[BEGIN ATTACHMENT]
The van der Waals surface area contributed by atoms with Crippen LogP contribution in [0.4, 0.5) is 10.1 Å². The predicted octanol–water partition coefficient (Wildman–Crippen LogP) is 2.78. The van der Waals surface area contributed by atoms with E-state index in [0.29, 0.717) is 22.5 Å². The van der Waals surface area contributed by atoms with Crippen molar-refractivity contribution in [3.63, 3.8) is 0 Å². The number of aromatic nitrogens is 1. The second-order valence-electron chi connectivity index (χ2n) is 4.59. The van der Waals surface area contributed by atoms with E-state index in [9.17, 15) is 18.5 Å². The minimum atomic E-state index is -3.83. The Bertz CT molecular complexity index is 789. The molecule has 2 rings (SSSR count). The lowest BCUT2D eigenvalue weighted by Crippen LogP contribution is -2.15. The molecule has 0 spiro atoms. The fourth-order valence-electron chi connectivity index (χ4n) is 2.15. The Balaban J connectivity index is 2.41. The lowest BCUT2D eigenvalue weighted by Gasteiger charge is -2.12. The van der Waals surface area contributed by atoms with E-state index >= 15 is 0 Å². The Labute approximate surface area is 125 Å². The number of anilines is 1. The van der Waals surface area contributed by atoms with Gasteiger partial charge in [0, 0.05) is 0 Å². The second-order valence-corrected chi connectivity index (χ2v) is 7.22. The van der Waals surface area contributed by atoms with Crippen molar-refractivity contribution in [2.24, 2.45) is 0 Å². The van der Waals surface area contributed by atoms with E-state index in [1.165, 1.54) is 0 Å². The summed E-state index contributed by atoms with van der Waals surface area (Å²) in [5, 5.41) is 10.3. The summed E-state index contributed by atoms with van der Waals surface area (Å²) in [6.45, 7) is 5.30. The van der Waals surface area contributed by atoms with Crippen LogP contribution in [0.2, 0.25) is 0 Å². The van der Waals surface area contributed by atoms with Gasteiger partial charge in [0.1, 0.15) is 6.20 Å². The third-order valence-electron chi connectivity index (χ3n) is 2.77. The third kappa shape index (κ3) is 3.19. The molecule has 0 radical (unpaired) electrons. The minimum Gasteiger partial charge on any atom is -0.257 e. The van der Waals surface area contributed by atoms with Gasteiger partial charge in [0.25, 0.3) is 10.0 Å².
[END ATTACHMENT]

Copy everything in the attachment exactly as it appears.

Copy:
The van der Waals surface area contributed by atoms with Crippen LogP contribution in [0.4, 0.5) is 10.1 Å². The predicted octanol–water partition coefficient (Wildman–Crippen LogP) is 2.78. The van der Waals surface area contributed by atoms with E-state index in [0.29, 0.717) is 22.5 Å². The van der Waals surface area contributed by atoms with Crippen molar-refractivity contribution in [3.63, 3.8) is 0 Å². The number of aromatic nitrogens is 1. The second-order valence-electron chi connectivity index (χ2n) is 4.59. The van der Waals surface area contributed by atoms with E-state index in [9.17, 15) is 18.5 Å². The minimum atomic E-state index is -3.83. The Bertz CT molecular complexity index is 789. The molecule has 2 rings (SSSR count). The lowest BCUT2D eigenvalue weighted by Crippen LogP contribution is -2.15. The molecule has 0 spiro atoms. The fourth-order valence-electron chi connectivity index (χ4n) is 2.15. The Balaban J connectivity index is 2.41. The lowest BCUT2D eigenvalue weighted by Gasteiger charge is -2.12. The van der Waals surface area contributed by atoms with E-state index >= 15 is 0 Å². The Labute approximate surface area is 125 Å². The number of anilines is 1. The van der Waals surface area contributed by atoms with Gasteiger partial charge in [0, 0.05) is 0 Å². The second-order valence-corrected chi connectivity index (χ2v) is 7.22. The van der Waals surface area contributed by atoms with Crippen molar-refractivity contribution in [2.24, 2.45) is 0 Å². The van der Waals surface area contributed by atoms with E-state index in [1.165, 1.54) is 0 Å². The summed E-state index contributed by atoms with van der Waals surface area (Å²) in [5, 5.41) is 10.3. The summed E-state index contributed by atoms with van der Waals surface area (Å²) in [6.45, 7) is 5.30. The van der Waals surface area contributed by atoms with Crippen LogP contribution in [0.2, 0.25) is 0 Å². The van der Waals surface area contributed by atoms with Gasteiger partial charge in [0.1, 0.15) is 6.20 Å². The third-order valence-electron chi connectivity index (χ3n) is 2.77. The third kappa shape index (κ3) is 3.19. The molecule has 0 radical (unpaired) electrons. The minimum Gasteiger partial charge on any atom is -0.257 e. The van der Waals surface area contributed by atoms with Gasteiger partial charge in [0.25, 0.3) is 10.0 Å².